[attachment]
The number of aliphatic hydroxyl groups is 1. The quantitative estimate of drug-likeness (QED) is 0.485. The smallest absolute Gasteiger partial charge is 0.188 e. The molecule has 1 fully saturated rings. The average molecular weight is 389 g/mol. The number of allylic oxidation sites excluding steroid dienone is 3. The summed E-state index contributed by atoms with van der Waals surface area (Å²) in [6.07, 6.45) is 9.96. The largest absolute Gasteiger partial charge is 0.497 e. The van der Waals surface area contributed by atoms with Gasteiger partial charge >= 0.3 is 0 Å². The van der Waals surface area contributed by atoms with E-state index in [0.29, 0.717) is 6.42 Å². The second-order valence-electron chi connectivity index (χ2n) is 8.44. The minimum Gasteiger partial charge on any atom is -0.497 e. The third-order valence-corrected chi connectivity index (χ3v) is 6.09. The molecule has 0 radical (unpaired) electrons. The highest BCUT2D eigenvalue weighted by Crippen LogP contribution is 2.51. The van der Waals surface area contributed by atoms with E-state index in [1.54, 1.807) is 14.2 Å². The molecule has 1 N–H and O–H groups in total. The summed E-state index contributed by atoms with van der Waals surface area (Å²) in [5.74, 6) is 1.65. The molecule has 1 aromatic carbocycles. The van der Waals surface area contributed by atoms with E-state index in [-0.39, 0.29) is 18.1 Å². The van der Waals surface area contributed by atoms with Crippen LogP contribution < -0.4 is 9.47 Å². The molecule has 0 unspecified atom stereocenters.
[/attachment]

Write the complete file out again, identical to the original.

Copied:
The number of aliphatic hydroxyl groups is 1. The quantitative estimate of drug-likeness (QED) is 0.485. The smallest absolute Gasteiger partial charge is 0.188 e. The molecule has 1 fully saturated rings. The average molecular weight is 389 g/mol. The number of allylic oxidation sites excluding steroid dienone is 3. The summed E-state index contributed by atoms with van der Waals surface area (Å²) in [6.07, 6.45) is 9.96. The largest absolute Gasteiger partial charge is 0.497 e. The van der Waals surface area contributed by atoms with Gasteiger partial charge >= 0.3 is 0 Å². The van der Waals surface area contributed by atoms with E-state index in [0.29, 0.717) is 6.42 Å². The second-order valence-electron chi connectivity index (χ2n) is 8.44. The minimum Gasteiger partial charge on any atom is -0.497 e. The third-order valence-corrected chi connectivity index (χ3v) is 6.09. The molecule has 0 radical (unpaired) electrons. The highest BCUT2D eigenvalue weighted by Crippen LogP contribution is 2.51. The van der Waals surface area contributed by atoms with E-state index in [1.54, 1.807) is 14.2 Å². The molecule has 1 N–H and O–H groups in total. The summed E-state index contributed by atoms with van der Waals surface area (Å²) in [5.74, 6) is 1.65. The molecule has 1 aromatic carbocycles. The van der Waals surface area contributed by atoms with E-state index in [-0.39, 0.29) is 18.1 Å². The van der Waals surface area contributed by atoms with Crippen LogP contribution < -0.4 is 9.47 Å². The molecule has 0 unspecified atom stereocenters.